Graphs-categorical variables

Learning Objectives

By the end of this section you should be able to:

  • Understand and use aesthetic mapping within ggplot2
  • Plot a barplot using categorical data
  • Make adjustments to the theme and legend of you barplot

Below you will find some examples of graphs for categorical variables. Of course there are many more graphs available to help you visualise your hypothesis and research question.

Bar Plots

Let’s use this minimal example to see how ggplot works.

plot1<-ggplot(EVS_UK, aes(x = gender)) +
  geom_bar() +

plot1   # You can't view the plot unless you call it 

Our first step is to give meaningful names to the values of our variable (gender). In our dataset \(1\) represents men and \(2\) women.

plot1<-plot1 + scale_x_discrete(breaks=c("1", "2"),
                      labels=c("Men", "Women"))

Let’s give labels to our axes, again we call our plot, plot1 and by using the \(+\) sign we call the labs function, part of ggplot.

plot1<- plot1 +labs( y="Number of cases", x = "Responder's gender")

Additionaly we may create a barplot describing two variables gender and educational level. We build upon the exisitng graph plot1:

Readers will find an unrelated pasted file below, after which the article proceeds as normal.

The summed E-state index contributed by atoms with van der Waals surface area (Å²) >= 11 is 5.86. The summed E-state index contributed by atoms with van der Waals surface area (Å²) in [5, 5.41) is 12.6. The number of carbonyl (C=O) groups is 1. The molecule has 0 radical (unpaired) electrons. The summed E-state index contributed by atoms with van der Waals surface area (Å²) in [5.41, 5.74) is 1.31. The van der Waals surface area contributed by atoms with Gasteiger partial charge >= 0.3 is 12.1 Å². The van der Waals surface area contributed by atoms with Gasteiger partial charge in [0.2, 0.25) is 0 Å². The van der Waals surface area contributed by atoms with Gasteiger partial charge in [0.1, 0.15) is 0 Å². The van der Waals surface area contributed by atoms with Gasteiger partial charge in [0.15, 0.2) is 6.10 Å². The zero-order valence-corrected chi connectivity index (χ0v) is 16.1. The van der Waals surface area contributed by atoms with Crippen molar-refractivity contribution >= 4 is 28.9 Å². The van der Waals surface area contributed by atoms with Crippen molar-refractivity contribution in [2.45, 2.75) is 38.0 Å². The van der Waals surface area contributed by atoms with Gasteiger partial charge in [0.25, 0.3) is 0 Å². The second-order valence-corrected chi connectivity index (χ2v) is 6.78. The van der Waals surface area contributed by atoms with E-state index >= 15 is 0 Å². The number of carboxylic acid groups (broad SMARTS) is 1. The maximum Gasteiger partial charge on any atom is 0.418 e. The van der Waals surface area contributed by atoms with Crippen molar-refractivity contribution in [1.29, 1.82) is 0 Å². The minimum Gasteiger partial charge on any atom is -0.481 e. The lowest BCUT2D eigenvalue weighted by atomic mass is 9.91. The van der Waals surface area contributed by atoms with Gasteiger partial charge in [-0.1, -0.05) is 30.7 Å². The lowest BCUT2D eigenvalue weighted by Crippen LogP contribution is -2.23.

plot1<-plot1 + geom_bar(aes(fill = education))

We can move the position of the legend:

plot1 + theme(legend.position="top")

Or, we may position the legend in the graph:

plot1<-plot1 + theme(legend.position = c(0.25, 0.9),
          legend.direction = "horizontal") 

As you may have noticed typically I am using a white background for my graphs. We may change the background by using different backgound themes. The most commonly used themes are the following:

Function Theme
theme_gray() Grey background and white gridlines
theme_bw() Classic dark-on-light
theme_minimal() A minimalistic theme with no background annotations
theme_classic() A classic-looking theme, with x and y axis lines and no gridlines
plot1<-plot1 + theme(legend.position = c(0.3, 0.9),
          legend.direction = "horizontal") +

Additionaly we can plot the two bars, the one next to the other

plot2<-ggplot(EVS_UK, aes(x = education, fill = gender)) + geom_bar(position = "dodge") +



  • You can control the aesthetic mapping within ggplot 2 using the aes()
  • Categorical variables can be plotted on barplots using ggplot() + geom_bar
  • Always ensure you prepare your data before plotting